Since the Near Earth Asteroid Rendezvous (NEAR) spacecraft set out in February 1996 for a January 1999 date with an asteroid called 433 Eros, its circuitous path has taken it far beyond the orbit of Mars, where it flirted briefly with another chunk of space rock named Mathilde. But on January 23, NEAR swooped by Earth for one last look at home. To mark the occasion, it snapped a few photographs and shot some home video as well.
NEAR was neither lost nor suffering from cold feet over its impending engagement--the Earth flyby was all part of the plan. The first half of NEAR's journey was an elliptical orbit that would bring it back past Earth, where gravitational forces would cause it to accelerate and fling it out of the orbital plane of the major planets onto a new course toward Eros. NEAR was both punctual and precisely on course.
When the returning spacecraft was first sighted at about 1:30 p.m. EST on January 22 by an astronomer in Caussols, France, it was 580,000 miles from Earth and within a half-mile of its expected location. At the closest point in its two-hour encounter on January 23, NEAR swept within 336 miles of southwest Iran, precisely as predicted. It was "right on schedule and right on target," said a jubilant Thomas Coughlin, Space Programs Manager at the Johns Hopkins University Applied Physics Laboratory, which manages the NEAR mission.
As NEAR approached Earth, its instruments were turned on so they could be calibrated on this familiar sight. A spectacular series of images resulted, revealing Asia, Africa and Antarctica as they looked when NEAR sped back into space. An instrument called the multispectral imager created the pictures, using blue, green and infrared filters to differentiate between rock, water and vegetation.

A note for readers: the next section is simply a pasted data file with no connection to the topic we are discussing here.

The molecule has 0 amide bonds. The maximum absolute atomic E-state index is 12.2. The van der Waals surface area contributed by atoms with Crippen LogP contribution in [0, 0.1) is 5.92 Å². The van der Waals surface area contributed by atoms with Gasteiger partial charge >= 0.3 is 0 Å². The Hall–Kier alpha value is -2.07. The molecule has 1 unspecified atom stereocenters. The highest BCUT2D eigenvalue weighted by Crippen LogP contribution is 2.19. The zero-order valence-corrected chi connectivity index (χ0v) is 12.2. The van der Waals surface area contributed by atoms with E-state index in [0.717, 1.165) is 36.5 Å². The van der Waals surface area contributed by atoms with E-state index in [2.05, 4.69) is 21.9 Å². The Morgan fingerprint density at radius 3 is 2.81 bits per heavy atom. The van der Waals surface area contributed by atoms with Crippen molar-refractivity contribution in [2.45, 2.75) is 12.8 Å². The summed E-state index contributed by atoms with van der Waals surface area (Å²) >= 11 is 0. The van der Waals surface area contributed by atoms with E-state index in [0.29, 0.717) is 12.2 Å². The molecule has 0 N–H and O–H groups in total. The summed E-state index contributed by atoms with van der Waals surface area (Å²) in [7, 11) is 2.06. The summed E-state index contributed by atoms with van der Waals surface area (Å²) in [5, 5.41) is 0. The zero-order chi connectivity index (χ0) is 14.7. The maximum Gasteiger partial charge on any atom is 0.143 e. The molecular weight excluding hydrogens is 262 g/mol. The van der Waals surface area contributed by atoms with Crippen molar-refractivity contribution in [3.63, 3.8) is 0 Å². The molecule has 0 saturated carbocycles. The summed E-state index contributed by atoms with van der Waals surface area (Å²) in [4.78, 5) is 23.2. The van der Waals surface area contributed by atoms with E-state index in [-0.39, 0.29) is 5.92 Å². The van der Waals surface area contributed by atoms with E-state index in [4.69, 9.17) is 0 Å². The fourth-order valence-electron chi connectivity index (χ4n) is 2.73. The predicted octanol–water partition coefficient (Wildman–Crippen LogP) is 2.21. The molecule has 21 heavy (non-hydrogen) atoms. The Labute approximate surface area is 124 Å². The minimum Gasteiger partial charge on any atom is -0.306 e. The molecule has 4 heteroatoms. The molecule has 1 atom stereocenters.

The four images in the animation (top) show Antarctica and the surrounding southern sea, which is covered by sea ice and storm clouds; the South Pole is at the approximate center of each frame. The pictures were taken at 80-minute intervals, as NEAR's distance from Earth increased from 92,000 miles (148,000 kilometers) to 160,000 miles (257,000 kilometers). In the closest frame, the smallest feature visible is approximately eight miles (13 kilometers) in size. When viewed in sequence, the images clearly show the Earth's clockwise rotation. Scientists are now stringing together a full sequence of views--taken over 36 hours by the receding spacecraft; they will post the resulting movie to the in early February. NEAR also captured a first-time-ever view of the Earth and moon from space (below).
NEAR's flawless performance so far is a feather in the cap of NASA's Discovery Program. It was the first such low-cost, small-scale planetary mission. But even had it not come this far, NEAR's mission still would have been a success, based on the images it made last June of Mathilde, which are still the closest observations ever made of an asteroid.
For now, NEAR, like a bolt from Cupid's bow, is aiming for Eros. Mission controllers will shut down the spacecraft's instruments on February 6 for the duration of its journey. If it continues to function as it has until now, the spacecraft will begin its approach to Eros in late 1998 and enter its orbit on January 10, 1999. After conducting the first long-term study of a near-earth asteroid from orbit, NEAR is scheduled for one last maneuver in February 2000: a "soft" crash landing on Eros itself. If its instruments survive, it may well continue to provide data as it sails off with Eros on a lonely journey through the outer solar system.